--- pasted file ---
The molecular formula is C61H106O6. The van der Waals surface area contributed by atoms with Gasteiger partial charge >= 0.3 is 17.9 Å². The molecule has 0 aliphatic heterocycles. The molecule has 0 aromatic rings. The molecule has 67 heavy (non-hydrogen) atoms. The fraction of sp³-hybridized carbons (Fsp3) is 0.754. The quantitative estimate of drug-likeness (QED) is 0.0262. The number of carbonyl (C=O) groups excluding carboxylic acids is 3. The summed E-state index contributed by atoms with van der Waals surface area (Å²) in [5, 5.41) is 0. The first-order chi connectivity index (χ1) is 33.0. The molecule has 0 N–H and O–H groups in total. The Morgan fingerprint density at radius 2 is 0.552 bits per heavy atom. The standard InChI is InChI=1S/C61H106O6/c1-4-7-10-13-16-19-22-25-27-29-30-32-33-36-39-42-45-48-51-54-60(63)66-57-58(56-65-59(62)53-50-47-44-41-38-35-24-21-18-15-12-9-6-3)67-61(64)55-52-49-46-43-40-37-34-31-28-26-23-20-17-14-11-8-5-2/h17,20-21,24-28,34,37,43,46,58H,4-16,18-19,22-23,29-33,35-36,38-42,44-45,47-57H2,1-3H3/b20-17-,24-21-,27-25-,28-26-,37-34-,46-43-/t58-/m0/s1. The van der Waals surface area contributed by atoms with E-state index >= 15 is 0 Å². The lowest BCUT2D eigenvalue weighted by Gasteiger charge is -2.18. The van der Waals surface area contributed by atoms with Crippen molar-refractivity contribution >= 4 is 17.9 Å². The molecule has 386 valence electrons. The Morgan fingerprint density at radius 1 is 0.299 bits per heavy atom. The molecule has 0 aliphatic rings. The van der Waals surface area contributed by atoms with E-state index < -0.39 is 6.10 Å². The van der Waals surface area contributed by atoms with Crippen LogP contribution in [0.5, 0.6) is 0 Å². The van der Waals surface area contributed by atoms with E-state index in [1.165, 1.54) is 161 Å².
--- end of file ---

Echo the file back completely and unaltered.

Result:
The molecular formula is C61H106O6. The van der Waals surface area contributed by atoms with Gasteiger partial charge >= 0.3 is 17.9 Å². The molecule has 0 aliphatic heterocycles. The molecule has 0 aromatic rings. The molecule has 67 heavy (non-hydrogen) atoms. The fraction of sp³-hybridized carbons (Fsp3) is 0.754. The quantitative estimate of drug-likeness (QED) is 0.0262. The number of carbonyl (C=O) groups excluding carboxylic acids is 3. The summed E-state index contributed by atoms with van der Waals surface area (Å²) in [5, 5.41) is 0. The first-order chi connectivity index (χ1) is 33.0. The molecule has 0 N–H and O–H groups in total. The Morgan fingerprint density at radius 2 is 0.552 bits per heavy atom. The standard InChI is InChI=1S/C61H106O6/c1-4-7-10-13-16-19-22-25-27-29-30-32-33-36-39-42-45-48-51-54-60(63)66-57-58(56-65-59(62)53-50-47-44-41-38-35-24-21-18-15-12-9-6-3)67-61(64)55-52-49-46-43-40-37-34-31-28-26-23-20-17-14-11-8-5-2/h17,20-21,24-28,34,37,43,46,58H,4-16,18-19,22-23,29-33,35-36,38-42,44-45,47-57H2,1-3H3/b20-17-,24-21-,27-25-,28-26-,37-34-,46-43-/t58-/m0/s1. The van der Waals surface area contributed by atoms with E-state index >= 15 is 0 Å². The lowest BCUT2D eigenvalue weighted by Gasteiger charge is -2.18. The van der Waals surface area contributed by atoms with Crippen molar-refractivity contribution >= 4 is 17.9 Å². The molecule has 386 valence electrons. The Morgan fingerprint density at radius 1 is 0.299 bits per heavy atom. The molecule has 0 aliphatic rings. The van der Waals surface area contributed by atoms with E-state index < -0.39 is 6.10 Å². The van der Waals surface area contributed by atoms with Crippen LogP contribution in [0.5, 0.6) is 0 Å². The van der Waals surface area contributed by atoms with E-state index in [1.165, 1.54) is 161 Å².